Cushing’s Triad and Cushing’s Reflex

Cushing’s Triad is a clinical triad described with bradycardia, Systolic hypertension and irregular breathing. It is named after Harvey William’s Cushing, who actually demonstrated cushing’s reflex (again him) first.

Cushing’s Reflex is the physiological phenomena, in which raised intracranial pressure leads to irregular breathing, bradycardia and systolic hypertension/ increased wide pulse pressure.  Cushing’s Reflex is also known as Cushing’s Effect, Cushing’s Reaction, Cushing’s Phenomenon and Cushing’s Law.

Read What is Tombstone ECG?

So, what’s the difference between Cushing’s Triad and Cushing’s reflex?

Cushing’s Triad is a clinical finding, where all the three signs are found. Cushing’s Reflex is the physiological phenomena demonstrating effects of increased ICT that leads to Cushing’s Triad. Not necessarily a Cushing’s Triad may show up always with Cushing’s Reflex. But There should be very high level of suspicion when the above mentioned signs are present.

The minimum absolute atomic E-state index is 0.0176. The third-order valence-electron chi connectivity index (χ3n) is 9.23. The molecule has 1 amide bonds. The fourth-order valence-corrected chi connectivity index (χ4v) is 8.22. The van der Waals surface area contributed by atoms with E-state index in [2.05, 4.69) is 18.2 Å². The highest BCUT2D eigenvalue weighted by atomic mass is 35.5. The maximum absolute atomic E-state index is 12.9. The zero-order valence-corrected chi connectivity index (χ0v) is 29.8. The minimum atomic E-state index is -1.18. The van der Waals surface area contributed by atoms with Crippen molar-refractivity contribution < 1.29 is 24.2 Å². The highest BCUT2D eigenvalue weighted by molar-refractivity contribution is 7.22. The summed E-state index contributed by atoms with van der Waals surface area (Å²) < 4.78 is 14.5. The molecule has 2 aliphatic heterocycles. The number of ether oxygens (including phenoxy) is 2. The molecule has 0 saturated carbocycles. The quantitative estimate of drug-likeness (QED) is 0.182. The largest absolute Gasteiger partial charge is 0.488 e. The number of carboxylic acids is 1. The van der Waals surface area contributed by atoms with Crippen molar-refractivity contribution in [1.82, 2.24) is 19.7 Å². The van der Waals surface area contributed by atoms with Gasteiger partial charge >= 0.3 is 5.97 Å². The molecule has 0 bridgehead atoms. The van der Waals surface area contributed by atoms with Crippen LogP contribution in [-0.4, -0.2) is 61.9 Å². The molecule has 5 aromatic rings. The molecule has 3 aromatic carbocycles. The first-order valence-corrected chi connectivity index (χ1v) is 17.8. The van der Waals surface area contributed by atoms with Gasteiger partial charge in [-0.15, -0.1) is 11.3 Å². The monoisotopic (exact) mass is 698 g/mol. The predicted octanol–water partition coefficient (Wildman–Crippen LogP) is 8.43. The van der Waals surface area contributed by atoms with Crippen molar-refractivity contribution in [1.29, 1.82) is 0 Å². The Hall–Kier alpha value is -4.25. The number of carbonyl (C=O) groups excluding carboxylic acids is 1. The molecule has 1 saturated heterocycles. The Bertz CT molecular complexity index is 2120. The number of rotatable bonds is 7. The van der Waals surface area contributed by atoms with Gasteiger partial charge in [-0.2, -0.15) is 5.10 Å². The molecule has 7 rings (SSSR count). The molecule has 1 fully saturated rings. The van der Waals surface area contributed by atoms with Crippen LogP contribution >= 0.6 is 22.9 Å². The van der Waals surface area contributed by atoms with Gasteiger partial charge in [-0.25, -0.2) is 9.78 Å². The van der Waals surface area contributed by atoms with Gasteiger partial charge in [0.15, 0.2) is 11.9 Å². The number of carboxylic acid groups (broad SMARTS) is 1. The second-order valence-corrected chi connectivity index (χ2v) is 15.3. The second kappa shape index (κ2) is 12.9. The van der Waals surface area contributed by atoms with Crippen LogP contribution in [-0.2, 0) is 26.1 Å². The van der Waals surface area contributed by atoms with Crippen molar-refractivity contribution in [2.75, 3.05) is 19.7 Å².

How does it happen: Mechanism of Cushing’s Reflex

cushings triad

Mechanism of action of cushing’s reflex is shown in the above flow chart schematically. However, it’s believed that complex multifactoial mechanisms may be involved that not as easy to understand. In brief, after head injury – intracranial tension raises. When ICT rises above Mean Arterial Pressure, cerebral ischaemia starts. At this point, mechanical pressure in the cranium stimulates both the sympathetic and parasympathetic nervous systems (Through Vagus) . Sympathetic stimulation leads to increase Blood Pressure and heart rate. Parasympathetics try to slow down the heart rate. In response to raised BP, aortic arch baroreceptors triggers para sympathetic nervous system. Thus the vagal tone cumulatively causes bradycardia.

Read about 12 Lead ECG Placement Mnemonics

Irregular or difficulty in breathing is better explainable. Same mechanical pressure also effects brainstem functions. And we all know brainstem control’s involunary respiration, it leads to irregular respiration or apnoea.

Differential Diagnosis of Cushing’s Reflex

  • Anything that may cause raised ICT
  • Severe/Moderate head Injury
  • Cerebral Stroke
  • Neurosurgery
  • Transplant Rejection
  • Severe Autoimmune Responses
  • Very Low Cerebral Perfusion Pressure (CPP)

References: NCBI PMIDCurrent Opinion in Anaesthesiology

Related Articles: Coarse Vfib

Be the first to comment

Leave a Reply

Your email address will not be published.


*